Mitsubishi Aircraft Unveils Japan’s First Passenger Jet

Japan’s first passenger jet was unveiled today after a delay of almost four years, with a helping hand from bullet-train specialists as test flights were set for next year.

Lights flashed and traditional Japanese taiko drummers pounded out the beat as Mitsubishi Aircraft Corp. revealed the regional jet in a hanger at Nagoya airport. About 500 people, including the presidents of customers ANA Holdings Inc. (9202) and Trans States Airlines Inc., suppliers and government officials attended.

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“This will give a big lift to Japan’s aviation industry,” Akihiro Nishimura, a vice minister of transport, told reporters at the ceremony.

Mitsubishi is building 78- and 92-seat versions of the plane, developed at a cost it estimates at 180 billion yen ($1.7 billion). The company plans by June to conduct a first flight of the jet, designated MRJ, with the larger model available first.

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“It’s taken a lot of hard work to get to this,” ANA President Shinichiro Ito told reporters at the event. “We’re looking forward to getting the plane in 2017.”

Japan and China are leading an Asian race to break the hold of Embraer SA (EMBR3) and Bombardier Inc. (BBD/B) on the market for small passenger jets. With the Chinese project also delayed, Mitsubishi’s Pratt & Whitney turbofan-engined MRJ will be a test of whether a new entrant can successfully break into the small group of leading aircraft manufacturers. Boeing Co. and its European rival Airbus Group NV dominate the market for larger passenger planes.

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‘First to Market’

“Despite delays, the MRJ is still poised to be first to the regional jet market with a next-generation engine,” said Richard Aboulafia, a vice president of Teal Group, a Fairfax, Virginia-based consultant.

One advantage Mitsubishi has is an order book, including options, for 407 jets. ANA will be the debut carrier, and three more airlines became customers this year, boosting the tally to six.

While the order book is a good start, Aboulafia said, the MRJ program needs to prove it can be competitive even against the market leader.

Mitsubishi Aircraft targets winning half the global market for regional aircraft over the next 20 years as Bombardier focuses on its new CSeries jets, also delayed, which will be able to carry as many as 160 passengers.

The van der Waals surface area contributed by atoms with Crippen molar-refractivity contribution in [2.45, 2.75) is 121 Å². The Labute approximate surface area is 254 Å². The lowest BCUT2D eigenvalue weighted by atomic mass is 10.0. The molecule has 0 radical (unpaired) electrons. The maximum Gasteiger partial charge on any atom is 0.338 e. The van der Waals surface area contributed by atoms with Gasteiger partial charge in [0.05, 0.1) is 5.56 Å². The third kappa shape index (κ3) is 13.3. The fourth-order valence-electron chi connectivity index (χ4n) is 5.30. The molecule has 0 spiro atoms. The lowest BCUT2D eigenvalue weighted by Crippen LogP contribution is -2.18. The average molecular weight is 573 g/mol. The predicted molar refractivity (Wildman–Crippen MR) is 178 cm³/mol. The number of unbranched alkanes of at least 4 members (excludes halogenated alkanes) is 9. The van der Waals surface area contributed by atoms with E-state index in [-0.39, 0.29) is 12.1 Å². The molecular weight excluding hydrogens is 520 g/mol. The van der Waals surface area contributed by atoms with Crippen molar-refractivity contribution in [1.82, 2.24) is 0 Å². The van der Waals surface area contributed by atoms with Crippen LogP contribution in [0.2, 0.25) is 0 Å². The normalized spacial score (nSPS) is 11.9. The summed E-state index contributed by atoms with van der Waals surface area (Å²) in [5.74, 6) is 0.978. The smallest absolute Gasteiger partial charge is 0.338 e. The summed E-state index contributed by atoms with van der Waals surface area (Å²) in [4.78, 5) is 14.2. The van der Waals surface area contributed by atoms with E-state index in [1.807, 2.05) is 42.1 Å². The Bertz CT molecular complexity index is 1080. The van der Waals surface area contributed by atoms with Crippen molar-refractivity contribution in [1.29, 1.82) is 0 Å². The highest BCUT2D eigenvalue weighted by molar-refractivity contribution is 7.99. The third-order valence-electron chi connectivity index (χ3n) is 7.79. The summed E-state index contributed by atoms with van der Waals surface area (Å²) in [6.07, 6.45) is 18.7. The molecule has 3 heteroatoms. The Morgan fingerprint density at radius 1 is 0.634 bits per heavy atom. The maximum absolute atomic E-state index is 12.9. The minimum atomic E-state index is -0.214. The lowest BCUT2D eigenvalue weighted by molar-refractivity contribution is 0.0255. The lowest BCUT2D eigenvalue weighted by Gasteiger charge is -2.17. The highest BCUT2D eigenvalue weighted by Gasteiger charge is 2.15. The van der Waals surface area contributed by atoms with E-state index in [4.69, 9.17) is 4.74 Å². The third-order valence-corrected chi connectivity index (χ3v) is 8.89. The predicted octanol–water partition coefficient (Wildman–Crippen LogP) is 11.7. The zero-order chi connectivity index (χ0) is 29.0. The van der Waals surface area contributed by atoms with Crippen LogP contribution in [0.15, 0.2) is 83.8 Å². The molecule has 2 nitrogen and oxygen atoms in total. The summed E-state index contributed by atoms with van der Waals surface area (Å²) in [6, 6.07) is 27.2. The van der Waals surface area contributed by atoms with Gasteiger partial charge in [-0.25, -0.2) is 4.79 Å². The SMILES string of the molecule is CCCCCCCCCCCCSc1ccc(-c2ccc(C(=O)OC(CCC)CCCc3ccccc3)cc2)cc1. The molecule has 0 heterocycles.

‘Set Above’

“What really sets them above the rest is the technology,” Richard Leach, president of customer Trans States, told reporters at the ceremony. The MRJ will be four years ahead of Embraer’s planned upgrade to a family of E2 jets with new engines, he said.

The world fleet of jets seating 70 to 130 passengers will increase to about 6,580 by 2033, from 3,850 last year, as travel demand increases, according to forecasts from Brazil’s Embraer.

China and Russia are also competing for regional jet orders. China will deliver its first ARJ21-700 to Chengdu Airlines by the end of this year, provided the aircraft receives an airworthiness certificate, the China Daily reported in December.

Russia’s Sukhoi SuperJet 100, built by a joint venture between Moscow-based United Aircraft Corp.’s Sukhoi and a unit of Italy’s Finmeccanica SpA, started flying commercially with OAO Aeroflot (AFLT) in 2011.

Tightening Control

Mitsubishi Aircraft, based in Nagoya, brought in railway project managers from parent Mitsubishi Heavy Industries Ltd. (7011) to tighten control of the regional jet development and help overcome development bottlenecks that slowed the plane’s introduction by about four years. The company has boosted the number of engineers on the project by 30 percent to 1,300, President Teruaki Kawai said earlier this year.

“If the MRJ can be flying the skies in Japan by the Olympics it will certainly give a boost to Japan’s economy,” Yoshiharu Ueki, president of Japan Airlines Co., told reporters at the event, referring to the 2020 Tokyo Games..

Mitsubishi in 2008 announced plans to build Japan’s first passenger jet and has since pushed back the date for test flights three times. The company expects global demand for regional jets to be about 5,000 planes over the two-decade period to 2030.

Japan’s Honda Motor Co. (7267) is developing a small business jet that can seat up to six passengers, and is set to be delivered to customers next year. The company says it’s won two to three years of orders for what it calls a “flying sports car.”

To contact the reporters on this story: Chris Cooper in Tokyo at ccooper1@bloomberg.net; Kiyotaka Matsuda in Tokyo at kmatsuda@bloomberg.net

To contact the editors responsible for this story: Stanley James at sjames8@bloomberg.net Jim McDonald, Ken McCallum

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